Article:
36. October birthstone : OPAL
97% of the world’s opals come from Australia, so it’s no surprise perhaps that the opal is the national gemstone of the country. The state of South Australia provides the bulk of the world’s production, about 80%.
38. “The African Queen” screenwriter James : AGEE
James Agee was a noted American film critic and screenwriter. Agee wrote an autobiographical novel “A Death in the Family” that won him his Pulitzer in 1958, albeit posthumously. He was also one of the screenwriters for the 1951 classic movie “The African Queen”.
39. South African city where Mandela was inaugurated : PRETORIA
Pretoria is the executive capital of South Africa, one of three capital cities in the country. Cape Town is the legislative capital, and Bloemfontein is the judicial capital.
As a young man, Nelson Mandela led the armed wing of the African National Congress (ANC). Mandela was eventually arrested and admitted to charges of sabotage and was sentenced to life in prison in 1964. He remained behind bars for 27 years, mainly in the infamous prison on Robben Island. As the years progressed, Mandela became a symbol of the fight against apartheid. He was released in 1990, and immediately declared his commitment to peace and reconciliation with South Africa’s white minority population. Mandela was elected president of the Republic of South Africa (RSA) in 1994, an office that he held until 1999. Nelson Mandela passed away on December 5, 2013.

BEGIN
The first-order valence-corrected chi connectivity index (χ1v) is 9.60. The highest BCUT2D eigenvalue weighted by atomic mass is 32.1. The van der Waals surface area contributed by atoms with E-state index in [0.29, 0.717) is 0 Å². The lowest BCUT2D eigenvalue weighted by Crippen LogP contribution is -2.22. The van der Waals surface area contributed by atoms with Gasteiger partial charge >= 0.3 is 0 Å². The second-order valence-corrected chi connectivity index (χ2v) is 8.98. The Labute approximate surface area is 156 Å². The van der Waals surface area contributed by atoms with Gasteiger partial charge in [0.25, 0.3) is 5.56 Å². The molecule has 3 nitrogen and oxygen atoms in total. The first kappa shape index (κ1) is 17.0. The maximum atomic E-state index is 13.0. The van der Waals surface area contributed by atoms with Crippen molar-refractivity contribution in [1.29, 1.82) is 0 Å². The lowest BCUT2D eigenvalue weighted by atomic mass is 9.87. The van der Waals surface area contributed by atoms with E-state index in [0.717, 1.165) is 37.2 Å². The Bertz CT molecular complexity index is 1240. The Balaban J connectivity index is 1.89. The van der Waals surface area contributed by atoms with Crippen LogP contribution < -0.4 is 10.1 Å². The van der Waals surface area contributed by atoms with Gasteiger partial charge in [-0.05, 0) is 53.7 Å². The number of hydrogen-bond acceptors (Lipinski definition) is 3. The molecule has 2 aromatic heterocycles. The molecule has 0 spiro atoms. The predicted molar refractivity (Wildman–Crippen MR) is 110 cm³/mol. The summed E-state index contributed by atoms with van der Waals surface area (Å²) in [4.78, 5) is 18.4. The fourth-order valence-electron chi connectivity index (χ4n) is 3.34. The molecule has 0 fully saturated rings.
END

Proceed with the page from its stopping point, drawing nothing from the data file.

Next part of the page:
41. Math with x’s : ALGEBRA
Algebra (alg.) is a branch of mathematics in which arithmetical operations are performed on variables rather than specific numbers (x,y etc). The term “algebra” comes from the Arabic “al jebr” meaning “reunion of broken parts”.
42. Santa __ winds : ANA
The Santa Ana winds are the very dry air currents that sweep offshore late in the year in Southern California. Because these air currents are so dry, they are noted for their influence over forest fires in the area, especially in the heat of the fall. The winds arise from a buildup of air pressure in the Great Basin that lies between the Rocky Mountains and the Sierra Nevada. Under the right conditions, that air spills over the peaks of the Sierra Nevada and basically “falls” down the side of the Sierra range, heading for the ocean. As the air falls it becomes drier and heats up so that relative humidity can fall to below 10% by the time it hits the coast.